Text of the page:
Both militaries regularly fly fighter jets in the airspace above the islands and have scrambled them against each other.
Japan’s coast guard on Monday cited three Chinese vessels in waters near the islands. In response to warnings to leave the area, the Chinese ships broadcast messages over loudspeakers in Japanese and Chinese stating, “This is historically Chinese territory.”
It is the latest in a series of bellicose exchanges that some observers fear could lead to a clash.
“There is indeed a risk of an accident, although the possibility that it could escalate further into a full-scale conflict is very, very small,” said Huang Dahui, a professor at Renmin University in Beijing.
In the U.S., which could see itself dragged into a conflict as Japan’s military ally, diplomacy has moved up a gear in recent days. Kurt Campbell, assistant secretary of state for east Asian and Pacific affairs, said on a visit to Tokyo last week: “We’ve made very clear our desire to see cooler heads prevail.”
The U.S. was criticized by Beijing on Monday after Secretary of State Hillary Clinton, secretary of state, argued last week that Washington opposed “any unilateral actions that would seek to undermine Japanese administration” of the islands.
“The U.S. bears undeniable historical responsibility,’’ for the situation, Hong Lei, Chinese foreign ministry spokesman, was quoted as saying.
Washington, anxious to avoid a confrontation with China so early in the tenure of Xi Jinping, the ruling Communist party’s new leader, has told Japan not to give China an excuse to overreact.
But Japan also has a new leader and both Shinzo Abe, prime minister, and Xi will fear that showing weakness could damage them domestically.
In China, the military and a nationalist public hope that Xi, who is expected to lead the world’s most populous country for the next decade, will assert China’s interests more forcefully than Hu Jintao, his predecessor.
The Chinese government has seized on Tokyo’s nationalization move to cement its own claim to the Senkakus with a series of legal, administrative and military moves.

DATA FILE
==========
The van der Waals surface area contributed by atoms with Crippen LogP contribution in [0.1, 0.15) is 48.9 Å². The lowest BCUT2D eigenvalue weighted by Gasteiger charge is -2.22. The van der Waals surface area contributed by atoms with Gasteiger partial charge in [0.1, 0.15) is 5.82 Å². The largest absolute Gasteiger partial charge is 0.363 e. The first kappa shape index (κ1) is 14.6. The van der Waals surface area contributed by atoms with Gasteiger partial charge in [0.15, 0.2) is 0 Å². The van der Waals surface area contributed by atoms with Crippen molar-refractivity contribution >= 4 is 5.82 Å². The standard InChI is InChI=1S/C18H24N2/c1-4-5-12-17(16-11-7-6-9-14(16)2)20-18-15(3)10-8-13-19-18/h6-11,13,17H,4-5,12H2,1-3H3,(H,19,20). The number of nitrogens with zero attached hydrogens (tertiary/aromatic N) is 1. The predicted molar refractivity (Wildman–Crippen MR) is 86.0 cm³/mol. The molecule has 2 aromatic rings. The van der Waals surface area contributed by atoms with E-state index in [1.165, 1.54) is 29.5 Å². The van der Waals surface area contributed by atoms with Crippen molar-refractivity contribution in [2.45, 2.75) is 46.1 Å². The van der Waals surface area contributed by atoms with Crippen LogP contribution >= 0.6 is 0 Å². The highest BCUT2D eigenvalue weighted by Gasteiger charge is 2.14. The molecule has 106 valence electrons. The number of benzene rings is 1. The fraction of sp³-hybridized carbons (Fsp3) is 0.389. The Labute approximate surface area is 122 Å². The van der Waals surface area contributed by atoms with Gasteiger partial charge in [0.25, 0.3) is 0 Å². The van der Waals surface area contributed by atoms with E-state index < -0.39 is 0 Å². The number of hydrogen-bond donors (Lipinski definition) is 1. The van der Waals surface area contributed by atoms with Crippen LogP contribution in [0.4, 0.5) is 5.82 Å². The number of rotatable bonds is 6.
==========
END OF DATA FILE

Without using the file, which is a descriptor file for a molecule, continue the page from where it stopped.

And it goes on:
In Japan, the Liberal Democratic party and its nationalist leader, Abe, won a landslide election in December after a campaign which promised a tougher stance on China.
Abe has quietly dropped a campaign proposal to station civilian government officials on the islands but risks alienating conservative supporters if he fails to respond to perceived Chinese provocation.
Japanese authorities also fear that if they don’t challenge China, Beijing could present Japan’s passivity as evidence of a lack of control over the islands.
Already, Beijing has called on Tokyo to recognize a change in the status quo. Echoing that stance, Liu Jiangyong, an international relations expert at Tsinghua University, claims that “the Diaoyu islands are by no means exclusively controlled by Japan.”
Since taking office, Abe has called for more defense spending and initiated a program of regional diplomacy that looks aimed squarely at countering China.
At the same time, advisers in Beijing and Tokyo insist the governments want to de-escalate, but are struggling over how to lower tensions.
Kuni Miyake, a former Japanese foreign ministry official and now a visiting professor at Ritsumeikan University in Kyoto, believes any climbdown would have to be negotiated secretly. “There is a face issue involved, and neither side wants to be the one to initiate [a de-escalation].”
One step Tokyo might take would be to abandon its official position that no territorial dispute exists. People close to the government say Japan might accept adjudication by the International Court of Justice, but only if China requests it.
“The Chinese government will not do that,” said a person who has been advising the government on relations with Japan. “Japan has had actual control of the islands for a long time, and that would not be in China’s favor.”
— Financial Times
Geoff Dyer in Washington and Zhao Tianqi also contributed to this report.